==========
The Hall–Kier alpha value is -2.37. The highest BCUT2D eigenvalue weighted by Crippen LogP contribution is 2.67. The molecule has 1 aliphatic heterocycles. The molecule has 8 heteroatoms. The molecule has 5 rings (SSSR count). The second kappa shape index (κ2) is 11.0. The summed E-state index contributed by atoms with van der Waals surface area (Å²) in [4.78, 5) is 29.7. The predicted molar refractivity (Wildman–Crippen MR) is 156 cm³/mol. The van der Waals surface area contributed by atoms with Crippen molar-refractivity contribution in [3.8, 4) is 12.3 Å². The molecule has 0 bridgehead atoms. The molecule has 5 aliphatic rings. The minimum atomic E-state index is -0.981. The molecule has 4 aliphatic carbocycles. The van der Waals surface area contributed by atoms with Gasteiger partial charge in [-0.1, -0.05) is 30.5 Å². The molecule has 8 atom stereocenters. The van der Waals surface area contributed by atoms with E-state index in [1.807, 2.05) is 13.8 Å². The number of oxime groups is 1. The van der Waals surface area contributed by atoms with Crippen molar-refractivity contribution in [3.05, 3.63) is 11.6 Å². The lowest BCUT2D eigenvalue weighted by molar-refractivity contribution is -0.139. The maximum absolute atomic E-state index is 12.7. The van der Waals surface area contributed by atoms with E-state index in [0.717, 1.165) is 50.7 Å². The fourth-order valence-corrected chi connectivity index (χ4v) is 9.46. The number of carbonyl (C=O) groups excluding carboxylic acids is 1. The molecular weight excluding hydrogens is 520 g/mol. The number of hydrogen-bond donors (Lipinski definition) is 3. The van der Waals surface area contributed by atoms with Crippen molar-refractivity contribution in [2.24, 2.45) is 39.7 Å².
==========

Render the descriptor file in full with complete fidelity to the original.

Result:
The Hall–Kier alpha value is -2.37. The highest BCUT2D eigenvalue weighted by Crippen LogP contribution is 2.67. The molecule has 1 aliphatic heterocycles. The molecule has 8 heteroatoms. The molecule has 5 rings (SSSR count). The second kappa shape index (κ2) is 11.0. The summed E-state index contributed by atoms with van der Waals surface area (Å²) in [4.78, 5) is 29.7. The predicted molar refractivity (Wildman–Crippen MR) is 156 cm³/mol. The van der Waals surface area contributed by atoms with Crippen molar-refractivity contribution in [3.8, 4) is 12.3 Å². The molecule has 0 bridgehead atoms. The molecule has 5 aliphatic rings. The minimum atomic E-state index is -0.981. The molecule has 4 aliphatic carbocycles. The van der Waals surface area contributed by atoms with Gasteiger partial charge in [-0.1, -0.05) is 30.5 Å². The molecule has 8 atom stereocenters. The van der Waals surface area contributed by atoms with E-state index in [1.807, 2.05) is 13.8 Å². The number of oxime groups is 1. The van der Waals surface area contributed by atoms with Crippen molar-refractivity contribution in [3.05, 3.63) is 11.6 Å². The lowest BCUT2D eigenvalue weighted by molar-refractivity contribution is -0.139. The maximum absolute atomic E-state index is 12.7. The van der Waals surface area contributed by atoms with E-state index in [0.717, 1.165) is 50.7 Å². The fourth-order valence-corrected chi connectivity index (χ4v) is 9.46. The number of carbonyl (C=O) groups excluding carboxylic acids is 1. The molecular weight excluding hydrogens is 520 g/mol. The number of hydrogen-bond donors (Lipinski definition) is 3. The van der Waals surface area contributed by atoms with Crippen molar-refractivity contribution in [2.24, 2.45) is 39.7 Å².